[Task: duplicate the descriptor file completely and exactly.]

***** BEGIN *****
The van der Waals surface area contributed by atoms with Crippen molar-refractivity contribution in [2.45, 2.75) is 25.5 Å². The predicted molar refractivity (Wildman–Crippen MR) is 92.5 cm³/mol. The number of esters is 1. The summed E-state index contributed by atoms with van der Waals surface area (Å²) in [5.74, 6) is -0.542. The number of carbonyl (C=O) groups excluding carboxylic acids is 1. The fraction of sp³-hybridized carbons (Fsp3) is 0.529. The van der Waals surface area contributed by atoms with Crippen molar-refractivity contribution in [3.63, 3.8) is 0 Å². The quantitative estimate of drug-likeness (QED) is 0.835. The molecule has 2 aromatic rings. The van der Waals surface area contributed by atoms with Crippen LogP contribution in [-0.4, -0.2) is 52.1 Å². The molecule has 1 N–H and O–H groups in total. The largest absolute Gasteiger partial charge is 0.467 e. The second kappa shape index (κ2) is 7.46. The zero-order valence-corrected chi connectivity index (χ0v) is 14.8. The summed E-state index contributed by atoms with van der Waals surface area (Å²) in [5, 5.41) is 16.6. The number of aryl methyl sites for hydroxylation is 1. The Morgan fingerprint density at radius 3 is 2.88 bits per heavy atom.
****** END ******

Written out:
The van der Waals surface area contributed by atoms with Crippen molar-refractivity contribution in [2.45, 2.75) is 25.5 Å². The predicted molar refractivity (Wildman–Crippen MR) is 92.5 cm³/mol. The number of esters is 1. The summed E-state index contributed by atoms with van der Waals surface area (Å²) in [5.74, 6) is -0.542. The number of carbonyl (C=O) groups excluding carboxylic acids is 1. The fraction of sp³-hybridized carbons (Fsp3) is 0.529. The van der Waals surface area contributed by atoms with Crippen molar-refractivity contribution in [3.63, 3.8) is 0 Å². The quantitative estimate of drug-likeness (QED) is 0.835. The molecule has 2 aromatic rings. The van der Waals surface area contributed by atoms with Crippen LogP contribution in [-0.4, -0.2) is 52.1 Å². The molecule has 1 N–H and O–H groups in total. The largest absolute Gasteiger partial charge is 0.467 e. The second kappa shape index (κ2) is 7.46. The zero-order valence-corrected chi connectivity index (χ0v) is 14.8. The summed E-state index contributed by atoms with van der Waals surface area (Å²) in [5, 5.41) is 16.6. The number of aryl methyl sites for hydroxylation is 1. The Morgan fingerprint density at radius 3 is 2.88 bits per heavy atom.